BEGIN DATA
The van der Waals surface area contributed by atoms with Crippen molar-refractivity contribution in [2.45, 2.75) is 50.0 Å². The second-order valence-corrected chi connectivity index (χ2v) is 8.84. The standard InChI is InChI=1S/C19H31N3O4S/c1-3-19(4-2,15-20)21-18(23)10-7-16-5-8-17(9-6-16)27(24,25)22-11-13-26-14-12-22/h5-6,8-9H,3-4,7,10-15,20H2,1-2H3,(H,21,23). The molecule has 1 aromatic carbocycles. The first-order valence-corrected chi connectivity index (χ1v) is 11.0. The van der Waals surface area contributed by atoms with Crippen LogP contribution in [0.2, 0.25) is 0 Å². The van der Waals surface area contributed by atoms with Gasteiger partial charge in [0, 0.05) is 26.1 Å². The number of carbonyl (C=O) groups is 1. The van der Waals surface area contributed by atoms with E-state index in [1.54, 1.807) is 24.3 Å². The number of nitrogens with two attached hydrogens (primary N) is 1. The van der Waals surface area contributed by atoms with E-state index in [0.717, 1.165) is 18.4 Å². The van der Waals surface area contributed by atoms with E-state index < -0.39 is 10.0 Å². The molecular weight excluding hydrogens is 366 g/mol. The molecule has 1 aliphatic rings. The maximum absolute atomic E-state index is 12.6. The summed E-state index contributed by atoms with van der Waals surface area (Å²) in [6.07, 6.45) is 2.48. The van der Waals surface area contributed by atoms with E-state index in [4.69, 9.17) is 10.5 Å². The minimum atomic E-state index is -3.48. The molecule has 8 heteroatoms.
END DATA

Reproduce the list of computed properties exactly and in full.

The van der Waals surface area contributed by atoms with Crippen molar-refractivity contribution in [2.45, 2.75) is 50.0 Å². The second-order valence-corrected chi connectivity index (χ2v) is 8.84. The standard InChI is InChI=1S/C19H31N3O4S/c1-3-19(4-2,15-20)21-18(23)10-7-16-5-8-17(9-6-16)27(24,25)22-11-13-26-14-12-22/h5-6,8-9H,3-4,7,10-15,20H2,1-2H3,(H,21,23). The molecule has 1 aromatic carbocycles. The first-order valence-corrected chi connectivity index (χ1v) is 11.0. The van der Waals surface area contributed by atoms with Crippen LogP contribution in [0.2, 0.25) is 0 Å². The van der Waals surface area contributed by atoms with Gasteiger partial charge in [0, 0.05) is 26.1 Å². The number of carbonyl (C=O) groups is 1. The van der Waals surface area contributed by atoms with E-state index in [1.54, 1.807) is 24.3 Å². The number of nitrogens with two attached hydrogens (primary N) is 1. The van der Waals surface area contributed by atoms with E-state index in [0.717, 1.165) is 18.4 Å². The van der Waals surface area contributed by atoms with E-state index < -0.39 is 10.0 Å². The molecular weight excluding hydrogens is 366 g/mol. The molecule has 1 aliphatic rings. The maximum absolute atomic E-state index is 12.6. The summed E-state index contributed by atoms with van der Waals surface area (Å²) in [6.07, 6.45) is 2.48. The van der Waals surface area contributed by atoms with E-state index in [4.69, 9.17) is 10.5 Å². The minimum atomic E-state index is -3.48. The molecule has 8 heteroatoms.